The absurd idea that there is no war on coal today would be hilarious if the reality wasn’t so tragic, and the suggestion that the very recent drop in natural gas prices is the principal reason for coal’s decline is simply false.

This general situation was foretold by Barack Obama back in the 2008 campaign. “So, if somebody wants to build a coal plant, they can — it’s just that it will bankrupt them, because they are going to be charged a huge sum for all that greenhouse gas that’s being emitted,” Obama declared.

Assuming that Moniz has the capacity to recognize the misery the administration for which he works has caused for this region or really cares about the people affected by its policies, visiting West Virginia much earlier in the administration’s tenure might have made some difference.

Hillary Clinton is on that same path. While campaigning in Ohio earlier this year, she said, “We’re going to put a lot of coal miners and coal companies out of business.” Trying to make that sound better, she said she favored funding to retrain those put out of work, but she didn’t say what kind of jobs and how many of them are currently waiting for trained workers.

Shortly thereafter, while campaigning in West Virginia, Clinton was asked about that comment by a tearful out-of-work coal miner, to whom she responded that what she meant was that coal job losses will continue. See the difference?

Obama’s energy policy is like putting a square peg in a round hole. If you want to put a square peg in a round hole, take some time and think it through: You should gradually and gently reshape the square peg so it will comfortably and appropriately fit into the round hole. Obama’s method is to place the peg on top of the hole and beat it with a hammer until enough of the corners are destroyed that the peg will go into the hole. And even then, it is a poor fit.

Just as horse-drawn wagons and carriages gave way to motorized vehicles when they came to be, coal’s role as a primary fuel would have changed as better methods evolved. Such a process would have been not only more humane and less destructive but infinitely smarter than what has transpired.

Through the centuries humans solved life’s problems and improved their lives through applied intelligence. Somehow, they managed to do this without Barack Obama and the EPA.

The Federal Reserve confronts a possibility it never expected: No exit.



Two years ago, top officials at the Federal Reserve mapped out a strategy for withdrawing the central bank’s unprecedented support for the American economy.

The official communiqué was titled “Policy Normalization Principles and Plans,” and it was supposed to serve as a rough outline for the tenure of newly installed Fed Chair Janet L. Yellen. Essentially, it consisted of two basic parts: Raise interest rates and shrink the central bank’s massive balance sheet.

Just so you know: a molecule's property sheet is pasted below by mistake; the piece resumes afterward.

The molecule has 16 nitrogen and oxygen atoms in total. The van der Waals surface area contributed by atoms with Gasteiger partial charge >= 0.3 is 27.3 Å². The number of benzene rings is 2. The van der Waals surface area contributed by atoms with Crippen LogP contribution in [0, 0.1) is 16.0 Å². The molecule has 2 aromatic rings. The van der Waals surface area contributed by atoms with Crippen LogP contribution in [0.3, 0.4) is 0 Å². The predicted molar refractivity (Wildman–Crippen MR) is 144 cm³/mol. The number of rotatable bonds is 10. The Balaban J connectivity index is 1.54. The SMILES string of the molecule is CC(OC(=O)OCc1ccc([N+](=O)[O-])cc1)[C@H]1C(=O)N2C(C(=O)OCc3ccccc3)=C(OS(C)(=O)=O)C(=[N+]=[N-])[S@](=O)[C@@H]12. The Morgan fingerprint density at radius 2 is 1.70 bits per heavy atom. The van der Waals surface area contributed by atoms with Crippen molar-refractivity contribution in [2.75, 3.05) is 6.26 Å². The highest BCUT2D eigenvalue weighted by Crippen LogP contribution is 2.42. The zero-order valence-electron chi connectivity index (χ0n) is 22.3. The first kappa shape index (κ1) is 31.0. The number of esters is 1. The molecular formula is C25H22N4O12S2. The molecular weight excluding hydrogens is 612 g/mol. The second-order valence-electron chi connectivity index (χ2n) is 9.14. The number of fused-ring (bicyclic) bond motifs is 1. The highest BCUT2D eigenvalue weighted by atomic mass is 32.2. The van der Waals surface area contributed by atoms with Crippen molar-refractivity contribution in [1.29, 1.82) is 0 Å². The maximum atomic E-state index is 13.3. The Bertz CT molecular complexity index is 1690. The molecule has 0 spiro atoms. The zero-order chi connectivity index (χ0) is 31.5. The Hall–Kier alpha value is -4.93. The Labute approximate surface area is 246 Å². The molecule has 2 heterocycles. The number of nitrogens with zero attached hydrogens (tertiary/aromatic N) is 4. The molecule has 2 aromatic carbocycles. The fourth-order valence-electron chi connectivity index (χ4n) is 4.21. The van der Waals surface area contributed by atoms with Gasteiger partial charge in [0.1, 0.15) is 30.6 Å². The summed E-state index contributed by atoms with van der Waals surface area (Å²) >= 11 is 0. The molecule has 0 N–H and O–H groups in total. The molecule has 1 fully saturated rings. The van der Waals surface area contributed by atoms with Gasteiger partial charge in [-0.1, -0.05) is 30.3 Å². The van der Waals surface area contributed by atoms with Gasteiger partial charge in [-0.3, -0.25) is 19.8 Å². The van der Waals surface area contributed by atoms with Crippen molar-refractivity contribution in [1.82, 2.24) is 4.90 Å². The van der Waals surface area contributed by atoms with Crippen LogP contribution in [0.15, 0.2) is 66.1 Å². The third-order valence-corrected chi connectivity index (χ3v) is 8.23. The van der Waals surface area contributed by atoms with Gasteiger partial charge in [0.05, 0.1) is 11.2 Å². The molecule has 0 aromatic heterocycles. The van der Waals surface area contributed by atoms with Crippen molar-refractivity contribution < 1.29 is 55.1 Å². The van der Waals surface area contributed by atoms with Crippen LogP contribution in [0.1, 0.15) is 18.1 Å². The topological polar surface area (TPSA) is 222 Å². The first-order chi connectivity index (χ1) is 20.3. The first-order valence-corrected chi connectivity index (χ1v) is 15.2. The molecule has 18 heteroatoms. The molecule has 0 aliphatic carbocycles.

But now, both of those steps are being called into question as Fed officials grapple with an economy that appears to be stuck in first gear. Instead of executing its exit strategy, the Fed is confronting the possibility that the dramatic measures it took to safeguard the recovery will remain in place indefinitely.

“Maybe this is one of those cases where you can’t go home again,” former Fed chairman Ben S. Bernanke wrote in a recent blog post arguing for a shift in course.

The central bank has made no official changes to its strategy, which was adopted with a nearly unanimous vote. But just getting started clearly has been a challenge. The Fed has struggled to increase its benchmark interest rate this year after raising it above zero in December for the first time since the Great Recession.

That move was supposed to be the start of a gradual process of normalization, in which the Fed slowly turned up the dial on its target interest rate until it reached about 3.5 percent, close to its historical average. Several times this year, officials suggested that they were preparing to hike, only to punt amid financial market turmoil and fractures in the global economy. The Fed’s top brass will meet again in Washington this week, but investors largely expect them to keep rates steady until December, or even later.

Even once rates do rise again, there is growing acceptance within the central bank that they are unlikely to increase as much as initially anticipated. Officials now estimate rates will only likely reach about 3 percent. Investors believe even that could be too optimistic.

Indeed, some economists fear the next U.S. recession may not be far off — and that means the Fed should be not be considering withdrawing its support but debating what more it could do. “Fed is almost certain to make a mistake,” tweeted Narayana Kocherlakota, a professor at the University of Rochester in New York and former head of the Minneapolis Fed.